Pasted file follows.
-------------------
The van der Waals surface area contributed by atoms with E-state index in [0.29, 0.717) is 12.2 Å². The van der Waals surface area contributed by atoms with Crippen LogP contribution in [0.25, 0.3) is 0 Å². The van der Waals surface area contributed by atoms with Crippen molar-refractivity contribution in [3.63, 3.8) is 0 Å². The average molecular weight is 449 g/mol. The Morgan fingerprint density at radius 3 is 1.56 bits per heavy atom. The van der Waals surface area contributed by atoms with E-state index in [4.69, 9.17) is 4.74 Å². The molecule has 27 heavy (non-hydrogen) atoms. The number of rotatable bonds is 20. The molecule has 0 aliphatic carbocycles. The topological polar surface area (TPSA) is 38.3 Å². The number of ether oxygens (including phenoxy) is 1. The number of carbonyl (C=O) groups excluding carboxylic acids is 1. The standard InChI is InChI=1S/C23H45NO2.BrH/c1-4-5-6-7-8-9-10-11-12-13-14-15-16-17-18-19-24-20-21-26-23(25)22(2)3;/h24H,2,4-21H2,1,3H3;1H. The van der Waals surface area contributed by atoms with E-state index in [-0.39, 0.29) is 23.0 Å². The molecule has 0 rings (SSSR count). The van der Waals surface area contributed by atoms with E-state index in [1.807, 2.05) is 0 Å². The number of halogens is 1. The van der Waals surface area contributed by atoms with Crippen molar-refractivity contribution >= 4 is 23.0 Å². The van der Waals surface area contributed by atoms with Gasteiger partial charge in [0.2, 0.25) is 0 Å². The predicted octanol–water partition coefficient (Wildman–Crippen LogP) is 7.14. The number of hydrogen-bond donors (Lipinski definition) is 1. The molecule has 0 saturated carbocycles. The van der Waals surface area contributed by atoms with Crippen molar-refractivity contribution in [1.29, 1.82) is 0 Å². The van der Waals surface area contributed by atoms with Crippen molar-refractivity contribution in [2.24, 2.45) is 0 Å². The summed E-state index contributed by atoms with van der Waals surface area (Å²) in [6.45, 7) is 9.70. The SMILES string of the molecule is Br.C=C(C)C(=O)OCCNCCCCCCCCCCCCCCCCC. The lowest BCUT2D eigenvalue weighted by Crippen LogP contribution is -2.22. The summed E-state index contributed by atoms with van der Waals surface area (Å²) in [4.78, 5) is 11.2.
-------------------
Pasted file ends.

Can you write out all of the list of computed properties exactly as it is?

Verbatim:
The van der Waals surface area contributed by atoms with E-state index in [0.29, 0.717) is 12.2 Å². The van der Waals surface area contributed by atoms with Crippen LogP contribution in [0.25, 0.3) is 0 Å². The van der Waals surface area contributed by atoms with Crippen molar-refractivity contribution in [3.63, 3.8) is 0 Å². The average molecular weight is 449 g/mol. The Morgan fingerprint density at radius 3 is 1.56 bits per heavy atom. The van der Waals surface area contributed by atoms with E-state index in [4.69, 9.17) is 4.74 Å². The molecule has 27 heavy (non-hydrogen) atoms. The number of rotatable bonds is 20. The molecule has 0 aliphatic carbocycles. The topological polar surface area (TPSA) is 38.3 Å². The number of ether oxygens (including phenoxy) is 1. The number of carbonyl (C=O) groups excluding carboxylic acids is 1. The standard InChI is InChI=1S/C23H45NO2.BrH/c1-4-5-6-7-8-9-10-11-12-13-14-15-16-17-18-19-24-20-21-26-23(25)22(2)3;/h24H,2,4-21H2,1,3H3;1H. The van der Waals surface area contributed by atoms with E-state index in [-0.39, 0.29) is 23.0 Å². The molecule has 0 rings (SSSR count). The van der Waals surface area contributed by atoms with E-state index in [1.807, 2.05) is 0 Å². The number of halogens is 1. The van der Waals surface area contributed by atoms with Crippen molar-refractivity contribution >= 4 is 23.0 Å². The van der Waals surface area contributed by atoms with Gasteiger partial charge in [0.2, 0.25) is 0 Å². The predicted octanol–water partition coefficient (Wildman–Crippen LogP) is 7.14. The number of hydrogen-bond donors (Lipinski definition) is 1. The molecule has 0 saturated carbocycles. The van der Waals surface area contributed by atoms with Crippen molar-refractivity contribution in [1.29, 1.82) is 0 Å². The van der Waals surface area contributed by atoms with Crippen molar-refractivity contribution in [2.24, 2.45) is 0 Å². The summed E-state index contributed by atoms with van der Waals surface area (Å²) in [6.45, 7) is 9.70. The SMILES string of the molecule is Br.C=C(C)C(=O)OCCNCCCCCCCCCCCCCCCCC. The lowest BCUT2D eigenvalue weighted by Crippen LogP contribution is -2.22. The summed E-state index contributed by atoms with van der Waals surface area (Å²) in [4.78, 5) is 11.2.